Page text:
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Battling Homesickness Abroad

Ahnika on a Game of Thrones tour in Northern Ireland. Ahnika White

People's lives don't pause while abroad, which can be difficult to accept.

Homesickness was not a feeling I was very familiar with for nearly half a year into my life in Ireland. Was I sad to miss Christmas with my family? Sure, I was disappointed, but I spent my day climbing to the top of the Eiffel Tower, so I really didn’t have much to complain about.

I loved every detail of my new life, and sure I occasionally longed for the comforts I was used too—at one point even Googling how I could get bacon sent to me from the States—but those were minor comforts I knew I could easily adjust to life without. Those things would always bet here whenever I went back for visits.

While living abroad, I have had friends go through life events that I did not get to be apart of. Friends who got engaged, and others who got married. Some who moved across the country, and some who got pregnant.

The home I left will never be the home I go back to. In just six months, it had been irrevocably changed. The life I left had no husbands involved yet or babies, or friends living anywhere outside a 30-mile radius of our high school.

From someone on the inside, you don’t tend to see these moments as pivotal. Sure, I missed a few engagements, but does that mean I’ll miss the wedding? It is easy to make this point, but from the outside looking in that compromise does not offer much comfort because every moment feels like a big moment, and it’s just another moment missed.

I became increasingly aware that the lives of the people I care about weren’t going to pause while mine continued abroad, and for a fact so obvious, it was increasingly difficult to accept.

This homesickness originally stemmed from a fear of missing out, but then took on an entirely new form when I got the news of the passing of our beloved family dog.

I grieved for my loss and felt completely alone in that grief.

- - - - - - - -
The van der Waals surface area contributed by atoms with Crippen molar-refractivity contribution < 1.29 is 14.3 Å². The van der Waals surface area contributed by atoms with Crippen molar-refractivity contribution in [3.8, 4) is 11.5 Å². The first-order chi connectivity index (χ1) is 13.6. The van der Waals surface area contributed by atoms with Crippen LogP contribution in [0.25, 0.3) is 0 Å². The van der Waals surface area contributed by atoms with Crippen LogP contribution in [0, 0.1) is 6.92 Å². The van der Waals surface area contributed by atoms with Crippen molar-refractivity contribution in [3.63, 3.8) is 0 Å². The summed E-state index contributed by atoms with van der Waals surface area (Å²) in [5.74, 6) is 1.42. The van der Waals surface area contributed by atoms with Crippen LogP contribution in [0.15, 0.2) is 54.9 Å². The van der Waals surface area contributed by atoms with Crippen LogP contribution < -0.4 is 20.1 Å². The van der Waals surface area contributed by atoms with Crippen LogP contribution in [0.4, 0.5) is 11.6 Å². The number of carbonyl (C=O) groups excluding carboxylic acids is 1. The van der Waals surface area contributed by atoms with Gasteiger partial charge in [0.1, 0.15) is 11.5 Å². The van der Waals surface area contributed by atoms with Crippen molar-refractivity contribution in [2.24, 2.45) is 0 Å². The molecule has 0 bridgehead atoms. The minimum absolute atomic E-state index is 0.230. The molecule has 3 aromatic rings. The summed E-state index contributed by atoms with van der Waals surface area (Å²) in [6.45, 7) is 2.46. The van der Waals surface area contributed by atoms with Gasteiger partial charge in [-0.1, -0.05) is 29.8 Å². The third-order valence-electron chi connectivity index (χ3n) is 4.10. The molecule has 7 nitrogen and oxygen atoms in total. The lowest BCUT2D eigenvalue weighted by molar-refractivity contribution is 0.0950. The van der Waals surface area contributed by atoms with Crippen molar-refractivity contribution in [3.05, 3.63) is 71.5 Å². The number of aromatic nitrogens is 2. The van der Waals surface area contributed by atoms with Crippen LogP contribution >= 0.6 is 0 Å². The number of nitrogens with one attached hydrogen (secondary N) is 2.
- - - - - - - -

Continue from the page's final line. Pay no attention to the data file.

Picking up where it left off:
Nobody in my new life knew of my dog and how much she meant to not only me and my family, but our neighbours and friends. I grieved for my loss and felt completely alone in that grief even when in a room surrounded by my roommates and friends because those who truly understood what I was feeling were half the world away.

The combination of my homesickness, grief and graduate school overwhelmed me and kept me bedridden for days. I went back and forth between the idea of dipping into my savings and taking a few days off from graduate school to return home because as much as I loved Ireland, at that point in time the only desire I had was to return to the life that was no longer mine.

It took some time, and I’m not sure there is a universal method to reach the mindset that I did, but going home would not have brought my dog back to life. Neither would it turn back time so that I could celebrate the engagements or attend the weddings I missed. Those who moved out of state would still be living their new lives in the same fashion I left to live out mine.

Change, especially when there is seemingly little positive to see in it, is one of the hardest obstacles I have faced in moving abroad. So it is when I find myself focussing on the negative feelings surrounding my choice, that I list the positives because those are the kinds of thoughts that are going to help me get by.

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Published in Study Abroad Blogs
Ahnika White

Ahnika White is an aspiring travel writer from the midwestern United States living in Ireland, where she's pursuing her goal of earning a master's degree in English Literature at the University of Limerick.

Website: www.mywanderouslife.com

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